Burke Shelley

Article

January 23, 2022

John Burke Shelley (born April 10, 1950 in Cardiff, died January 10, 2022 therein) - Welsh rock musician, bassist and vocalist of the band Budgie.

Curriculum vitae

Youthful years

He was born on April 10, 1950 in Cardiff, Wales. As his mother claims, Shelley's family has Polish roots. Their family lived in Szczecin. He attended the Cefn Oun Junior School in nearby Llauishen. Then Cathays Boys High School. Since childhood, he had problems with his eyesight, just like his father, which meant that throughout his youth and middle age he had to wear large prescription glasses with thick lenses. Later, they became the hallmark of Burke's future band - Budgie. In 1964 he started playing guitar and writing songs with his friends. His idols are The Beatles and Love Sculpture. In Cardiff, 1967, Burke began to perform with his band, in the first months under the name Budgie Droppings ("Beans Parrots"), shortened soon at the request of the priest, who made it possible for young musicians to rehearse in the parish common room. Apparently, the band's name was taken from a television series. This story, however, was denied by Burke Shelley himself in an interview for the Tylko Rock magazine in 2004. Reportedly, the group was originally called Six Ton Budgie.

Music activity

At the end of 1967, he founded the band Budgie. He once said that Budgie would last as long as he could hold the guitar in his hands or stand on stage. Burke's voice was compared to that of Rush's Geddy Lee, though Shelley sang harder. In the early 1970s, Burke was a follower of Buddhism - he cooked special healthy food and traveled around Asia in search of himself, but eventually returned to the Christian faith. Initially, he was heavily influenced by the hippie revolution, which can be seen in acoustic Budgie recordings, but with time his playing in the band became heavier, and his style was closer to that of heavy metal. His repertoire also includes sentimental blues compositions. At the beginning of the 1980s, he enriched the group's sound with pop, funk and even soft rock elements. At that time, his songs began to carry Christian content with them. In 1988 he founded the Superclarkes group. They perform frequently at the Royal Oak club in Cardiff which has become their home club. Titch Gwilym played the guitar, Dave Watkins played the drums. At Loco Studios in Cardiff, they recorded an EP that was released on the market. On November 10, 2010, he was to play a concert in Poland with the band Budgie, and then perform in the Czech Republic. However, the tour was canceled because a doctor diagnosed him with an aneurysm. The Welshman underwent an operation at night in a specialist hospital in Wejherowo. The musician, however, quickly recovered, for which - on the pages of his website - he thanked his fans and God ("thanks to God the Father and Jesus Christ my savior and the Holy Spirit"). He died on January 10, 2022, at the age of 71, at Heath Hospital in Cardiff.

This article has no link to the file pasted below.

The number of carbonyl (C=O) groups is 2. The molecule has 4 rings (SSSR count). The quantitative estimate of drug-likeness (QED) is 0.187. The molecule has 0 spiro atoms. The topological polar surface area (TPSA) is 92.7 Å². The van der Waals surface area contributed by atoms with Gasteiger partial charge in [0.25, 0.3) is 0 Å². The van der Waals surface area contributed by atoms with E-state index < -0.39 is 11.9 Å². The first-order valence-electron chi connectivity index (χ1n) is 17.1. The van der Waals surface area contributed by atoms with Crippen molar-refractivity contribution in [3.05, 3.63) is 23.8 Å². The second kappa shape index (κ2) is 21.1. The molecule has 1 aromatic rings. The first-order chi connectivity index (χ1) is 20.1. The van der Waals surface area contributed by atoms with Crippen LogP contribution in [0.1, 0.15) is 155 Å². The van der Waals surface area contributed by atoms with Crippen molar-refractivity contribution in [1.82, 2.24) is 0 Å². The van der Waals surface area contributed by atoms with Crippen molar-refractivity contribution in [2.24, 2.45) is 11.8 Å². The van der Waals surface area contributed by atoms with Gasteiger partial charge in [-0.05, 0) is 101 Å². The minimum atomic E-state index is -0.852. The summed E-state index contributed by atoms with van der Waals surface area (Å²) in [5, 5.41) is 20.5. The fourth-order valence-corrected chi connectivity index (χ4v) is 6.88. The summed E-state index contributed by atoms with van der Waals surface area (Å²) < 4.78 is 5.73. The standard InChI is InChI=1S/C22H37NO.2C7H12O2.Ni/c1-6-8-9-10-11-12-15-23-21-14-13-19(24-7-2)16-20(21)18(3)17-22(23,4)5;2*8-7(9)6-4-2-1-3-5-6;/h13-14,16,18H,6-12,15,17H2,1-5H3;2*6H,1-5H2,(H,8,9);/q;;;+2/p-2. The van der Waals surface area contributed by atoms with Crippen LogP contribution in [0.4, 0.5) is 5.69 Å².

Musical legacy

Budgie was not a band known all over the world, but it has many fans among Poles and Americans. Every year, their tours called "Poland Tour" were held, where the greatest rock fans of the 1960s hosted. In the 1980s, it became one of the most important precursors of the New Wave of British Heavy Metal. Although throughout its existence it has not gained much popularity outside the British Isles and Poland, it is considered by critics as one of the most influential groups in the history of heavy music, compared in this respect to such bands as Black Sabbath, Led Zeppelin and Deep Purple. The band went through a lot of hard times, including the fall of the line-up in the late 1980s. However, they reactivated in 1999 and continue to play. Music critics of lo

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